- Conference date: 19-24 September 2005
- Location: Varenna (Italy)
The non‐equilibrium transformations (crystal‐to‐crystal and melting) induced by sub‐picosecond lasers on space scale of nanometers and time scale of less than picosecond are considered in this presentation. We demonstrate that the fast (during the pulse time) change in the inter‐atomic potential due to the electrons excitation is responsible for the swift atomic displacement. In fact this is a modification of familiar Lindemann criterion for melting in equilibrium to non‐equilibrium conditions, when the electron temperature replaces the equilibrium temperature in the perturbation of potential. We also show that the optical response builds up in picosecond time when a material conversion is performed in a bulk at the distance comparable to the evanescent wave penetration depth.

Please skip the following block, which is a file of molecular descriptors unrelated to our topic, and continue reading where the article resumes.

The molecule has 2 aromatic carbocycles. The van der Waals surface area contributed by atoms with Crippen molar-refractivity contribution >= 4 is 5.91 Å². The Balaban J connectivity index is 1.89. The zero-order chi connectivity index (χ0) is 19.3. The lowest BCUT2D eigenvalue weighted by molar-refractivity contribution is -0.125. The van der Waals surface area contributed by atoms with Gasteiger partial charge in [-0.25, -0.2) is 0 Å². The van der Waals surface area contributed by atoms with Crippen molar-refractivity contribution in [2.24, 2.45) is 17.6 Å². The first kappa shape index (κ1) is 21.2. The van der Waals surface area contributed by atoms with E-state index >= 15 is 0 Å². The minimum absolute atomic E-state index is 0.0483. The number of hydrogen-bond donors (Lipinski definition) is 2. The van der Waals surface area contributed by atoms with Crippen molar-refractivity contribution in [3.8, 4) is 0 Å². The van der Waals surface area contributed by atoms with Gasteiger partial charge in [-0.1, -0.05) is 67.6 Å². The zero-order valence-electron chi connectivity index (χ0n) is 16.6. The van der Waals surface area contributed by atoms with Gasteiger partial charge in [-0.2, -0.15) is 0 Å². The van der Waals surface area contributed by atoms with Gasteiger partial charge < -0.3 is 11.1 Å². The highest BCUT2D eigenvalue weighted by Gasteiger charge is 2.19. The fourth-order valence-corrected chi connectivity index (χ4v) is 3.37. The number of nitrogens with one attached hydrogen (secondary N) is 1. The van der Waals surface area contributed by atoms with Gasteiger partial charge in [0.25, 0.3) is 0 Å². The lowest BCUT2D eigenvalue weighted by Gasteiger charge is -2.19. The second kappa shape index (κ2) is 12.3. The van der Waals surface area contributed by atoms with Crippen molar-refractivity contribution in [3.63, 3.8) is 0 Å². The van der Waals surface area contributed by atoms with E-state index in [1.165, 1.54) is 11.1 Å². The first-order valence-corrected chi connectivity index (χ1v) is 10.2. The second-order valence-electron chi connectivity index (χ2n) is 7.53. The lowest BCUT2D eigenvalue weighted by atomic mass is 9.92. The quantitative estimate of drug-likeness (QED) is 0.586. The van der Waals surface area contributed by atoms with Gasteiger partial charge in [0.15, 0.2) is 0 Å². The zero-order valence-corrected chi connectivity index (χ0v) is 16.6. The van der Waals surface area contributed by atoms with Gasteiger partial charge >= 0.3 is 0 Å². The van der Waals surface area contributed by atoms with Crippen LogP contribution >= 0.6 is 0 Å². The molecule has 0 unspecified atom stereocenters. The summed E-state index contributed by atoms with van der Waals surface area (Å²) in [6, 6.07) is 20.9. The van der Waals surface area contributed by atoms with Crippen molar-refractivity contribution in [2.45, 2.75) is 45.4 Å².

We present the results of the experimental and theoretical studies on non‐equilibrium melting of Gallium by 150 fs pulses at intensity well below the ablation threshold. Direct measurements of the transient optical properties and theoretical analysis indicate that the melting in its conventional sense either is not completed even when the deposited energy exceeds 3 times the equilibrium enthalpy of melting, or that, most probably, some transient state of matter has been created during the interaction.
In conclusion we address some unresolved problems in understanding of ultra‐fast phase transformations induced by ultra‐short laser pulses in non‐equilibrium conditions.
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